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News spread like wild fire from Virginia’s 7th District across the country on Tuesday, as Rep. Eric Cantor lost his primary bid in a major upset against challenger Dave Brat. Cantor is known for his meteoric rise in Congress to his current role as House Majority Leader, and many expected that he would eventually assume the role of Speaker after John Boehner. Cantor has advocated for many issues during his time in Congress, but few have been as prominent as his support for school choice through both charter schools and vouchers.
In his concession speech Tuesday night, Cantor addressed his hope that Congress would continue legislation efforts for charter schools, saying, “I spent a lot of time on charter schools and education opportunity to make sure that everyone in America can have access to the American dream, starting with education.” In fact, it’s worth noting that the only other specific issue that Cantor addressed during his concession speech was his work to fund research for children’s diseases.
As recently as this past April, Cantor signed on to a bipartisan bill in the House that would increase funding for high-quality charter schools and make it easier for them to expand.
Nor has his support for charter schooling been restricted to the confines of the House floor. Back in January, Cantor took on a number of school choice critics, boldly declaring that, “They see school choice as a threat. And they are right. School choice is a threat to the status quo.”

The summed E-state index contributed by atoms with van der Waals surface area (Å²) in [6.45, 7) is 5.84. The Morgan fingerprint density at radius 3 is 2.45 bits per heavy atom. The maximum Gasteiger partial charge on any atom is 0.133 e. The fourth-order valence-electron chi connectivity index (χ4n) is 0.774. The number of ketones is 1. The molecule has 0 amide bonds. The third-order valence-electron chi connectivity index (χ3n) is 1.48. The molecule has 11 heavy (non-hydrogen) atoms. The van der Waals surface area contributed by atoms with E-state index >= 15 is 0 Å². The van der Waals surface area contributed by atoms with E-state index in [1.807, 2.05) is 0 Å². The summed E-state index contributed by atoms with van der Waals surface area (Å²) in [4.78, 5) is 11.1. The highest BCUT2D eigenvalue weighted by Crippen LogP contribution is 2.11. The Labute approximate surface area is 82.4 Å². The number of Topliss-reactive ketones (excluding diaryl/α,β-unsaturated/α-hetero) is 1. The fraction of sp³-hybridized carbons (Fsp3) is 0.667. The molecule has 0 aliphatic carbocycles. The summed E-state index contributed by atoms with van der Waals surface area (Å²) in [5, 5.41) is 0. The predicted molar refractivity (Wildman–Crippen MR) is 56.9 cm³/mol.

He doubled down on these sentiments last month, confronting New York City Mayor Bill de Blasio after de Blasio delayed the opening of three highly-regarded Success Academy charter schools, saying, “There are some who are more beholden to special interests than to children’s needs.”
After losing Tuesday’s primary, Cantor may be forced to advocate for school choice from a different platform, as Brat will have the Republican nomination for Congress this November. What can we expect from a Brat candidacy when it comes to schooling? To be honest, no one really knows. The professor and head of the economics department at Randolph-Macon College says on his congressional campaign webpage that he is against federal efforts, including No Child Left Behind. He is also outspoken against the Common Core, going so far as to say he is “absolutely opposed to Common Core and top down education.” Whether Brat will be a proactive voice for school choice in the same way that Cantor has over the past decade, though, is yet to be determined.
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